Klinik und Poliklinik für Neurologie, Kopf- und Neurozentrum, University Medical Center Hamburg-Eppendorf, Hamburg, Germany.

Importance: The rationale for intravenous thrombolysis in patients with lacunar infarcts is debated, since it is hypothesized that the microvascular occlusion underlying lacunar infarcts might not be susceptible to pharmacological reperfusion treatment.

Objective: To study the efficacy and safety of intravenous thrombolysis among patients with lacunar infarcts.

Design, Setting, And Participants: This exploratory secondary post hoc analysis of the WAKE-UP trial included patients who were screened and enrolled between September 2012 and June 2017 (with final follow-up in September 2017). The WAKE-UP trial was a multicenter, double-blind, placebo-controlled randomized clinical trial to study the efficacy and safety of intravenous thrombolysis with alteplase in patients with an acute stroke of unknown onset time, guided by magnetic resonance imaging. All 503 patients randomized in the WAKE-UP trial were reviewed for lacunar infarcts. Diagnosis of lacunar infarcts was based on magnetic resonance imaging and made by consensus of 2 independent investigators blinded to clinical information.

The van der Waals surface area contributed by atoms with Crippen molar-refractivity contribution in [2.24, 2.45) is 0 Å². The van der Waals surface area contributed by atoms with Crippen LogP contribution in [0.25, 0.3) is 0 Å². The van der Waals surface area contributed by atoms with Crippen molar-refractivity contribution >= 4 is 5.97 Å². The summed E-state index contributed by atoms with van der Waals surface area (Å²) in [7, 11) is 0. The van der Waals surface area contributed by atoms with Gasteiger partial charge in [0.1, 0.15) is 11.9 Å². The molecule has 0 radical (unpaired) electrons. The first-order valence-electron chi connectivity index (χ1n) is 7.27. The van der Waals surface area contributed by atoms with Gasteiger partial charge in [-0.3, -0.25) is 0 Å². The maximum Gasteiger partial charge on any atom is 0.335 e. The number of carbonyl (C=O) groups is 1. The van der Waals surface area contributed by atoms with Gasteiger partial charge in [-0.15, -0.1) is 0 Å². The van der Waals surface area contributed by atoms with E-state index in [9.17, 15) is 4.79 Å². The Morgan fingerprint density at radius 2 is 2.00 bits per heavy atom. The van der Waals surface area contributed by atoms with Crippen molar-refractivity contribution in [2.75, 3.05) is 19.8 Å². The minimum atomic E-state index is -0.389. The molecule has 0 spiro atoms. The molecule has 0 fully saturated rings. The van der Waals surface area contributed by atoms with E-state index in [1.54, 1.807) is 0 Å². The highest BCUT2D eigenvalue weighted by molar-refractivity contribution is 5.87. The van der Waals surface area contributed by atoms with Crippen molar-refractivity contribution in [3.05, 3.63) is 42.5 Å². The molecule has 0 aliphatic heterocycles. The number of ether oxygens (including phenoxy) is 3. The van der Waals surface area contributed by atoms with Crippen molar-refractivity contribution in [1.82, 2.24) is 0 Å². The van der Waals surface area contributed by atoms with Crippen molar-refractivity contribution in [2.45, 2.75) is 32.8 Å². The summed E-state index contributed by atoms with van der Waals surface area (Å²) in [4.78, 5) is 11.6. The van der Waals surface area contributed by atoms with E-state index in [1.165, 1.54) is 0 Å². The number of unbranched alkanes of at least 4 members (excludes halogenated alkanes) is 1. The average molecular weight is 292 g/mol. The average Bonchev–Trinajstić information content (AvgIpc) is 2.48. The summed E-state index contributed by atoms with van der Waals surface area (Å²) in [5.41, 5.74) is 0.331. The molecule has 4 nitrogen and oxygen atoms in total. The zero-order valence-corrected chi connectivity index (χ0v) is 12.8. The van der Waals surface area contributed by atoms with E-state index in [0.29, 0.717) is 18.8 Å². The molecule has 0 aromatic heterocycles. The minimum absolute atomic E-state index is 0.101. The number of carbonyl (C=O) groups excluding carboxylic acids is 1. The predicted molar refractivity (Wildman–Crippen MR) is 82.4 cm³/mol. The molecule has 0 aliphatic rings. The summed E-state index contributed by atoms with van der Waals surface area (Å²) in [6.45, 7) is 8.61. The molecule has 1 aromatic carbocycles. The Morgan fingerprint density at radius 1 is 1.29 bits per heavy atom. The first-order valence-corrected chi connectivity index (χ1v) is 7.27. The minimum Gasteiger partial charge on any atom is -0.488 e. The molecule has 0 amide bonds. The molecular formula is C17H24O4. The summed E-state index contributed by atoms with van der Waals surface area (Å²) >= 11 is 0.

Main Outcomes And Measures: The primary efficacy variable was favorable outcome defined by a score of 0 to 1 on the modified Rankin Scale at 90 days after stroke, adjusted for age and severity of symptoms.